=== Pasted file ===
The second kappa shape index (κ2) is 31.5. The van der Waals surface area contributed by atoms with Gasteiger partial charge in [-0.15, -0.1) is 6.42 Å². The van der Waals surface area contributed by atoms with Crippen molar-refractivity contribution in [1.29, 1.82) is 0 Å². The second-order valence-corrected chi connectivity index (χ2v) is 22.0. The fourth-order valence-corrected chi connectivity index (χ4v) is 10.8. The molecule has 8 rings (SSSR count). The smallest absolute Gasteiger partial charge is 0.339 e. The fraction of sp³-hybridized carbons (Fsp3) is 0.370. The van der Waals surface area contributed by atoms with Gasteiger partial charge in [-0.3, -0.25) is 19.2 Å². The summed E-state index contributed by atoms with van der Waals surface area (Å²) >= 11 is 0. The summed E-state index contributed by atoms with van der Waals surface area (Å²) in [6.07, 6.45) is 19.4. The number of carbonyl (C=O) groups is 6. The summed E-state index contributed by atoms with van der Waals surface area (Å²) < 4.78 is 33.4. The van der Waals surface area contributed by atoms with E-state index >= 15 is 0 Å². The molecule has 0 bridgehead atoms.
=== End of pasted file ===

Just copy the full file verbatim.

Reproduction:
The second kappa shape index (κ2) is 31.5. The van der Waals surface area contributed by atoms with Gasteiger partial charge in [-0.15, -0.1) is 6.42 Å². The van der Waals surface area contributed by atoms with Crippen molar-refractivity contribution in [1.29, 1.82) is 0 Å². The second-order valence-corrected chi connectivity index (χ2v) is 22.0. The fourth-order valence-corrected chi connectivity index (χ4v) is 10.8. The molecule has 8 rings (SSSR count). The smallest absolute Gasteiger partial charge is 0.339 e. The fraction of sp³-hybridized carbons (Fsp3) is 0.370. The van der Waals surface area contributed by atoms with Gasteiger partial charge in [-0.3, -0.25) is 19.2 Å². The summed E-state index contributed by atoms with van der Waals surface area (Å²) >= 11 is 0. The summed E-state index contributed by atoms with van der Waals surface area (Å²) in [6.07, 6.45) is 19.4. The number of carbonyl (C=O) groups is 6. The summed E-state index contributed by atoms with van der Waals surface area (Å²) < 4.78 is 33.4. The van der Waals surface area contributed by atoms with E-state index >= 15 is 0 Å². The molecule has 0 bridgehead atoms.